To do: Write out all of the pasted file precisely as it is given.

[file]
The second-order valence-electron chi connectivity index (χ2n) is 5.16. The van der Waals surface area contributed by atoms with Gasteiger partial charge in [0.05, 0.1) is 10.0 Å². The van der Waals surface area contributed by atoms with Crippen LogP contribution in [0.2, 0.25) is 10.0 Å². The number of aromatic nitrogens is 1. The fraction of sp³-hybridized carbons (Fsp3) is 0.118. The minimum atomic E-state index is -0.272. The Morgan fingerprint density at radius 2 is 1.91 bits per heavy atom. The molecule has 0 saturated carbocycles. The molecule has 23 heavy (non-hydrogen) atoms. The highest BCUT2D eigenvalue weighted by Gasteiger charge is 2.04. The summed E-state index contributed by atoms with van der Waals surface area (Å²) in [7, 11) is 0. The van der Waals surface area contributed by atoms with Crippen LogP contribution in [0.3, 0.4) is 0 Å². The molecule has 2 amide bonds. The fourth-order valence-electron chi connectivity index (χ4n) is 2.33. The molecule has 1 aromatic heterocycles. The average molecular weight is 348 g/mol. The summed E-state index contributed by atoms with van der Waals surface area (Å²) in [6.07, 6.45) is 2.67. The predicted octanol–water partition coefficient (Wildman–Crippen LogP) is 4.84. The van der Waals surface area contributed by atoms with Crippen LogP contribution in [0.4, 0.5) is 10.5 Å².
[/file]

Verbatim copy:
The second-order valence-electron chi connectivity index (χ2n) is 5.16. The van der Waals surface area contributed by atoms with Gasteiger partial charge in [0.05, 0.1) is 10.0 Å². The van der Waals surface area contributed by atoms with Crippen LogP contribution in [0.2, 0.25) is 10.0 Å². The number of aromatic nitrogens is 1. The fraction of sp³-hybridized carbons (Fsp3) is 0.118. The minimum atomic E-state index is -0.272. The Morgan fingerprint density at radius 2 is 1.91 bits per heavy atom. The molecule has 0 saturated carbocycles. The molecule has 23 heavy (non-hydrogen) atoms. The highest BCUT2D eigenvalue weighted by Gasteiger charge is 2.04. The summed E-state index contributed by atoms with van der Waals surface area (Å²) in [7, 11) is 0. The van der Waals surface area contributed by atoms with Crippen LogP contribution in [0.3, 0.4) is 0 Å². The molecule has 2 amide bonds. The fourth-order valence-electron chi connectivity index (χ4n) is 2.33. The molecule has 1 aromatic heterocycles. The average molecular weight is 348 g/mol. The summed E-state index contributed by atoms with van der Waals surface area (Å²) in [6.07, 6.45) is 2.67. The predicted octanol–water partition coefficient (Wildman–Crippen LogP) is 4.84. The van der Waals surface area contributed by atoms with Crippen LogP contribution in [0.4, 0.5) is 10.5 Å².